The Debate About Electric Vehicles (EVs) and AI Autonomous Cars
By Lance Eliot, the AI Trends Insider Electrical Vehicles (EVs) are talked about, they are praised, they get a lot of attention, and in some parts of the United States there is a near obsession with them (hint: California). In spite of all the hype and press, the reality is that there are only around […]
Electrical Vehicles (EVs) are talked about, they are praised, they get a lot of attention, and in some parts of the United States there is a near obsession with them (hint: California).
In spite of all the hype and press, the reality is that there are only around 1.1 million such cars in the U.S. and it represents a small fraction of the 250+ million cars in the country. That’s less than one-half of one percent of the total cars in circulation.
When I say this at various industry presentations, those with an EV are quick to yell at me as a traitor and get upset at my seemingly naysayer commentary.
Allow me to clarify that I am fully supportive of EVs and hope that a lot more will get sold. I’m a big cheerleader for EVs. All I’m trying to point out is that we have a long way to go before they become prevalent.
In terms of EVs, I am lumping together all variations in this herein discussion, for convenience’s sake. Generally, there are Plug-in EV’s (PEVs), consisting of Battery EV (BEVs) that are equipped to only run on batteries, and there are the Hybrid EVs (abbreviated as either HEVs or PHEVs), which use both a gas powered internal combustion engine and battery power.
Why have EV’s? One argument in favor of EV is that they are less polluting than conventional gas-powered cars. Thus, ecologically, the EV is better for the environment. We can all breathe a bit easier. Another argument is that the adoption of EV’s might aid in reducing the pace of climate change. That’s one that gets a lot of people in a tizzy since there are some that believe in climate change and some that do not.
Here’s a less controversial point, EV’s would reduce the dependence on oil and the production of gasoline. This would seem like a handy move since there are various predictions about how costly it is coming to become to get oil and make gasoline. Presumably it’s a limited resource, and we’re using it up. Also, it obviously tends to provide power to those that have it and not so much to those that don’t. Some say down with the cartels.
Another less discussed aspect in favor of EVs is that people like the quietness and the feel of driving an EV. I’m going to list that as an argument in favor of EVs, but I realize not everyone necessarily likes that aspect. There are some that love the sound of a conventional combustion engine and refuse to get an EV because it doesn’t have the same sound and fury. To each their own.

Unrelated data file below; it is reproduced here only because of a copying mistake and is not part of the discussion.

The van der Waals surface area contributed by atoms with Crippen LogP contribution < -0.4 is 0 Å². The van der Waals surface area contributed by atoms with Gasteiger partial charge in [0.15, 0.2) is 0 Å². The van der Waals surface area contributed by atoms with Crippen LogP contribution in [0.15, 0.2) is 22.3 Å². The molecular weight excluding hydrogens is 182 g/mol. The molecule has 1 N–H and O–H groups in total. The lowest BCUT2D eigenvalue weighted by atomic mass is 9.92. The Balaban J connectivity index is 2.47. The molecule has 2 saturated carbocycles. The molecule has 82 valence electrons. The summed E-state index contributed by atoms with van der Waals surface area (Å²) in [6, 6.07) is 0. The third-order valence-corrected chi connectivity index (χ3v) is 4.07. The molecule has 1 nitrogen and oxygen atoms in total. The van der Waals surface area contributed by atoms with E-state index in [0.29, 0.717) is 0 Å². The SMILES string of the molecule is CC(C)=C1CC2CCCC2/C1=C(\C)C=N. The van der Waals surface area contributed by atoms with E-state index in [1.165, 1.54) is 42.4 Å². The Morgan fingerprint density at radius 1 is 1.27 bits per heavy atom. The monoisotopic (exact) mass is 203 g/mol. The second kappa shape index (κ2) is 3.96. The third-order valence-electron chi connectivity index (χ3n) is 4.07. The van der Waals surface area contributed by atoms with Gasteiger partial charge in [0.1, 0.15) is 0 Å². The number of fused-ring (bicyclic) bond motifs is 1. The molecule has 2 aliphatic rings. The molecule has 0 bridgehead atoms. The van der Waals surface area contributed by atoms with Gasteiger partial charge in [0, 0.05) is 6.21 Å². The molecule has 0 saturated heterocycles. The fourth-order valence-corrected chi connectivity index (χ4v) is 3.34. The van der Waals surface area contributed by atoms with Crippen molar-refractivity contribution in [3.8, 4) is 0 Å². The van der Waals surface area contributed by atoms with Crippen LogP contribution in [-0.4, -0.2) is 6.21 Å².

Of course, some EVs can simulate the sounds of a conventional car, or make other purposeful noises or sounds to serve as a warning or indicator that the EV is nearby.
The government right now is offering incentives to have people buy EVs, so from that perspective the government is considered somewhat supportive of EVs, which helps to promote them and keep the price lower than presumably what it might otherwise be.
Now, hold your breath, here are some of the stated negatives about EVs.
Some would say they are too expensive. Plus, if the government reduces the incentives to get one, it will be even more costly. Of course, the counter-argument is that we are still in the early days of EVs and presumably, eventually, the cost will come down.
The automakers are right now pretty much taking it on the chin to develop, make, and sell EVs. For example, news reports suggest that the Chevrolet Bolt has allegedly been often sold at a loss. The Nissan Leaf has been claimed to not be making a profit. I think it’s fair to say that right now all the auto makers that are into EVs are finding themselves faced with razor sharp margins and it’s quite a feat to find a profit in this, so far.
That being said, one could look at this as a wide-open market. It’s poised to explode, some argue. Currently in its infancy, one would expect that the adoption rate is low and the costs are high at the start of any new innovation adoption.
At some point, the popularity goes up and the price will be coming down. Most would claim that they can see on the horizon a mass market electric car that turns a nice profit. Sometimes you’ve got to invest in something at a loss, being patient before it turns around and hopefully becomes a true money maker.